Many people find that telemarketing calls provide them with valuable information about products and services. However, if you would prefer not to receive these types of calls, there are three things you can do:
- When you receive a call, ask to be placed on the company’s “Do Not Call” List, which is required by federal law* to be retained.
- Register your phone number on the Federal Communications Commission (FCC) and Federal Trade Commission’s (FTC) National Do-Not-Call Registry.* To register by telephone, call 1-888-382-1222 (1-866-290-4236 TTY). You may also register online at www.donotcall.gov. Inclusion of your phone number on the National Do-Not-Call Registry will be effective 31 days following the date you register. Your number will remain on the list until you change phone numbers.
- Register your phone number with the Telephone Preference Service (TPS).* TPS is a national “do not call” list sponsored by the Direct Marketing Association (DMA). DMA member companies will be required to remove your name from their call lists. Your name will remain active on the list for five years.
If you continue to receive calls 90 days after registering with The Telephone Preference Service, Do-Not-Call Registry, or asking a company to place your number on their Do Not Call list, you can write the Consumer Protection Bureau at NH Department of Justice, 33 Capitol Street, Concord, NH 03301-6397. They can be reached at (603) 271-3641. Be prepared to provide your name, address, and telephone number, as well as the name of the company and date of the unwanted call.
The Consumer Protection Bureau suggests you keep a log of these types of calls. You may also file a complaint with the FTC by visiting their website at www.ftc.org, or by contacting them at 1-877-382-4357. Complaints can also be filed with the FCC via email at firstname.lastname@example.org, or by visiting www.fcc.gov, or by calling 1-888-CALL-FCC (1-888-TELL-FCC TTY).
*Registration on this list will not prevent calls from nonprofit organizations, political groups, polls, and companies you already do business with.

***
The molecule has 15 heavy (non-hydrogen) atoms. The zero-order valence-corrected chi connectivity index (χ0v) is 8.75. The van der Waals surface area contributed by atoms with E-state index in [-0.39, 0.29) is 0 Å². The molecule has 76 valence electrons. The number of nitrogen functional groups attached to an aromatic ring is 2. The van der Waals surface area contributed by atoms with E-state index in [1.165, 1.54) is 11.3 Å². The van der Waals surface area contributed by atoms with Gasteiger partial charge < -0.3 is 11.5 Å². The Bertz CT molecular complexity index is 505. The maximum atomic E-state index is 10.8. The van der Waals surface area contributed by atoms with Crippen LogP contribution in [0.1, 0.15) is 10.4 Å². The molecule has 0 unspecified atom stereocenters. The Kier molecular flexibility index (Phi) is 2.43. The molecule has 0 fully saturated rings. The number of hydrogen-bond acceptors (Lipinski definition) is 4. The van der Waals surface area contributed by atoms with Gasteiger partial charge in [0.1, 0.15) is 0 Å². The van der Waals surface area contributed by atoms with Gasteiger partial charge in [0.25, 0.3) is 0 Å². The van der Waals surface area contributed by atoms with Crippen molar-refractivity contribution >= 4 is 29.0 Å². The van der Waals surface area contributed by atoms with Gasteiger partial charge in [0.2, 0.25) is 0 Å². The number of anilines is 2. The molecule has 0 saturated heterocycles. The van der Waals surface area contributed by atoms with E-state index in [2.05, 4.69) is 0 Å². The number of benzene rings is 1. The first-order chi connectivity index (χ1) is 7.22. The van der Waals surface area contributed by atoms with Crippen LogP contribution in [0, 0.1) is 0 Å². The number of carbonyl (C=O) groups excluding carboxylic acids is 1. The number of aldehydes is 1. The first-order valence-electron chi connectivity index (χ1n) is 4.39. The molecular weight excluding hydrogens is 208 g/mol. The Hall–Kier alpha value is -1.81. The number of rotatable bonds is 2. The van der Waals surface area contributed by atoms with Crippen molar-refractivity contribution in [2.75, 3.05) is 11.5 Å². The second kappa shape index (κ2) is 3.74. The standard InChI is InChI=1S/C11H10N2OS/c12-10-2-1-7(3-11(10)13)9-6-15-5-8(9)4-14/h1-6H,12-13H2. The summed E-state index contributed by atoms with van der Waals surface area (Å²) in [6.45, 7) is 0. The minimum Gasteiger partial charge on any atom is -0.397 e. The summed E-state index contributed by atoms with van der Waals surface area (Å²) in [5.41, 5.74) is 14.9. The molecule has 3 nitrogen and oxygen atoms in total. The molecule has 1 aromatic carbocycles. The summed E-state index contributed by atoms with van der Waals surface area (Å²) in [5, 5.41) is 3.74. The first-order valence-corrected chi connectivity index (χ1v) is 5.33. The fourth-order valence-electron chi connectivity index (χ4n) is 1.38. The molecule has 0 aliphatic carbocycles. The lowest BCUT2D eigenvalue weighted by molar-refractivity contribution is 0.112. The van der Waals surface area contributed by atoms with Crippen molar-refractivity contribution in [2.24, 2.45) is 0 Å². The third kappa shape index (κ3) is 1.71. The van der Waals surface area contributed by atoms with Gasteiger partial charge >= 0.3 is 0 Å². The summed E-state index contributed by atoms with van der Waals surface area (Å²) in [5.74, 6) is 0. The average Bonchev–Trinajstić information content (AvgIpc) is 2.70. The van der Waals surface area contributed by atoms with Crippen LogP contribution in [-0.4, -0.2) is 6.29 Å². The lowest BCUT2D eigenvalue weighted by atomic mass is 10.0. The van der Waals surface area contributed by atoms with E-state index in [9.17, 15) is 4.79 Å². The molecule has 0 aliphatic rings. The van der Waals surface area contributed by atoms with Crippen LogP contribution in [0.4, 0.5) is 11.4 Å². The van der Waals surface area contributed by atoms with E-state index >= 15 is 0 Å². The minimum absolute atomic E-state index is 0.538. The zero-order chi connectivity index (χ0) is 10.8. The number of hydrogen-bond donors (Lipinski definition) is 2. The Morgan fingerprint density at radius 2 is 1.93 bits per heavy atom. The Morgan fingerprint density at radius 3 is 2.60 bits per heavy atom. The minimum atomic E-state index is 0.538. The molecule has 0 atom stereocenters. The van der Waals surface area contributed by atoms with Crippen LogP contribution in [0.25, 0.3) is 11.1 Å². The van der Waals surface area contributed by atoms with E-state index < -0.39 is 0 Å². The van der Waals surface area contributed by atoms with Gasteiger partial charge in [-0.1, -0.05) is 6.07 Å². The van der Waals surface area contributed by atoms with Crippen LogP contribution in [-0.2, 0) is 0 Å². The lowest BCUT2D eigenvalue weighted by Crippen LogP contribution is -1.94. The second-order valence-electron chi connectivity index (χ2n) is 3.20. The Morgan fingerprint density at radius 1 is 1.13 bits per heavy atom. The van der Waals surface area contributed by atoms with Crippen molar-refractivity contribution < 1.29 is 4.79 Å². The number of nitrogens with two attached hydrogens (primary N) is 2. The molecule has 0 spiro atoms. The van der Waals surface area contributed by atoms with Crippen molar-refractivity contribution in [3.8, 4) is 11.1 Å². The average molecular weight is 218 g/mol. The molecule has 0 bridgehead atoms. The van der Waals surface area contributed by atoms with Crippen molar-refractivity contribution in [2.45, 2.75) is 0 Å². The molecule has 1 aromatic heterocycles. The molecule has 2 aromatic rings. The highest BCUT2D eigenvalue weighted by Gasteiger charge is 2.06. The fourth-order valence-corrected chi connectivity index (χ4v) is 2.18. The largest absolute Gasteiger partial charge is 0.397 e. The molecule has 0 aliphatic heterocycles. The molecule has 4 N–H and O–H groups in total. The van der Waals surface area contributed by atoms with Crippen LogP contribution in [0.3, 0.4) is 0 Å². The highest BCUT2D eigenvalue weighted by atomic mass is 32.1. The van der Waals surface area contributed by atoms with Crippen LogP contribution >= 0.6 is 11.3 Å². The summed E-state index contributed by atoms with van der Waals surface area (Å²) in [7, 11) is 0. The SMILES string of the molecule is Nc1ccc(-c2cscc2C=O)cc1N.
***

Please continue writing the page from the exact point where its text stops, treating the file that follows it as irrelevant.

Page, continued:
The Telephone Preference Service Form
Federal Trade Commission’s Telemarketing Sales Rule
The FTC’s Telemarketing Sales Rule requires certain disclosures and prohibits misrepresentations. It gives you the power to stop unwanted telemarketing calls and gives state law enforcement officers the authority to prosecute fraudulent telemarketers who operate across state lines.
The rule covers most types of telemarketing calls to consumers, including calls to pitch goods, services, “sweepstakes,” and prize promotion and investment opportunities. It also applies to calls consumers make in response to postcards or other materials received in the mail.
Keep this information near your telephone. It can help you determine if you’re talking with a legitimate telemarketer or a scam artist.
- It’s illegal for a telemarketer to call you if you’ve asked not to be called. If they call back, hang up and report them to your state Attorney General.
- Calling times are restricted to the hours between 8 a.m. and 9 p.m.
- Telemarketers must tell you it’s a sales call and who’s doing the selling before they make their pitch. If it’s a prize promotion, they must tell you that no purchase or payment is necessary to enter or win. If you’re asked to pay for a prize, hang up. Free is free.
- It’s illegal for telemarketers to misrepresent any information, including facts about their goods or services, earnings potential, profitability, risk or liquidity of an investment, or the nature of a prize in a prize-promotion scheme.
- Telemarketers must tell you the total cost of the products or services offered and any restrictions on getting or using them, or that a sale is final or non-refundable, before you pay. In a prize promotion, they must tell you the odds of winning, that no purchase or payment is necessary to win, and any restrictions to conditions of receiving the prize.
- It’s illegal for a telemarketer to withdraw money from your checking account without your express verifiable authorization.
- Telemarketers cannot lie to get you to pay, no matter what method of payment you use.
- You do not have to pay for credit repair, recovery room, or advance fee loan/credit services until these services have been delivered:
- Credit repair companies claim that, for a fee, they can change or erase accurate negative information from your credit report. Only time can erase such information.
- Recovery room operators contact people who have lost money to a previous telemarketing scam and promise that, for a fee or donation to a specified charity, they will recover your lost money or product or prize never received from a telemarketer.
- Advance-fee loans are offered by companies who claim they can guarantee you a loan for a fee paid in advance. The fee may range from $100 to several hundred dollars.
- If you have the slightest doubt about a telephone offer, wait until you can get information in writing and check it out!
- Telemarketers must transmit their telephone number and name to a Caller ID service.
To Report a Scam
Fight telephone fraud. Report telephone scam artists to your state Attorney General. The Telemarketing Sales Rule gives these local law enforcement officers the power to prosecute fraudulent telemarketers who operate across state lines.
To file a complaint or to get free information on consumer issues, visit www.ftc.gov or call toll-free, 1-877-FTC-HELP (1-877-382-4357); TTY: 1-866-653-4262.